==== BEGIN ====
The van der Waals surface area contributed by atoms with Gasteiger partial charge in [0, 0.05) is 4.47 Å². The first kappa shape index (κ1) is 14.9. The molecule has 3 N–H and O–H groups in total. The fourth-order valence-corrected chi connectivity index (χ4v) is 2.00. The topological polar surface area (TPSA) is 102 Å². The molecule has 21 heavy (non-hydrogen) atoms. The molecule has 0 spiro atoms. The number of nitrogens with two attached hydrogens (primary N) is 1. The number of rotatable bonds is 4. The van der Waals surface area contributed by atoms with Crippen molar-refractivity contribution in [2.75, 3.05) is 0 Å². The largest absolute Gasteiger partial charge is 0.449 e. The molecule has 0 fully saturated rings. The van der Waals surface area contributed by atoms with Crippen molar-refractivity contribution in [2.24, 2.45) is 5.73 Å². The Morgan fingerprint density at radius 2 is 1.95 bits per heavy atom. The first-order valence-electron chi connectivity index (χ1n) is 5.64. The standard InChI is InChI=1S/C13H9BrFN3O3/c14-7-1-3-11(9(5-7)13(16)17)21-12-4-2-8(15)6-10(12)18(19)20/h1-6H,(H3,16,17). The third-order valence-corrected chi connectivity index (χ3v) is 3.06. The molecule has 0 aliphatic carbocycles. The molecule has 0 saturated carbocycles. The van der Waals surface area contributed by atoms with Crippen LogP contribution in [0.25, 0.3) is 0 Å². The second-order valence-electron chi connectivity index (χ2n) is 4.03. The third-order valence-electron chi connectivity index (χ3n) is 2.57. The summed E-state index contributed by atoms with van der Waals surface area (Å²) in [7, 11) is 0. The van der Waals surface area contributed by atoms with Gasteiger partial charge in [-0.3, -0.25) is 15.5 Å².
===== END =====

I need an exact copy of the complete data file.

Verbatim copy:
The van der Waals surface area contributed by atoms with Gasteiger partial charge in [0, 0.05) is 4.47 Å². The first kappa shape index (κ1) is 14.9. The molecule has 3 N–H and O–H groups in total. The fourth-order valence-corrected chi connectivity index (χ4v) is 2.00. The topological polar surface area (TPSA) is 102 Å². The molecule has 21 heavy (non-hydrogen) atoms. The molecule has 0 spiro atoms. The number of nitrogens with two attached hydrogens (primary N) is 1. The number of rotatable bonds is 4. The van der Waals surface area contributed by atoms with Crippen molar-refractivity contribution in [2.75, 3.05) is 0 Å². The largest absolute Gasteiger partial charge is 0.449 e. The molecule has 0 fully saturated rings. The van der Waals surface area contributed by atoms with Crippen molar-refractivity contribution in [2.24, 2.45) is 5.73 Å². The Morgan fingerprint density at radius 2 is 1.95 bits per heavy atom. The first-order valence-electron chi connectivity index (χ1n) is 5.64. The standard InChI is InChI=1S/C13H9BrFN3O3/c14-7-1-3-11(9(5-7)13(16)17)21-12-4-2-8(15)6-10(12)18(19)20/h1-6H,(H3,16,17). The third-order valence-corrected chi connectivity index (χ3v) is 3.06. The molecule has 0 aliphatic carbocycles. The molecule has 0 saturated carbocycles. The van der Waals surface area contributed by atoms with Crippen LogP contribution in [0.25, 0.3) is 0 Å². The second-order valence-electron chi connectivity index (χ2n) is 4.03. The third-order valence-electron chi connectivity index (χ3n) is 2.57. The summed E-state index contributed by atoms with van der Waals surface area (Å²) in [7, 11) is 0. The van der Waals surface area contributed by atoms with Gasteiger partial charge in [-0.3, -0.25) is 15.5 Å².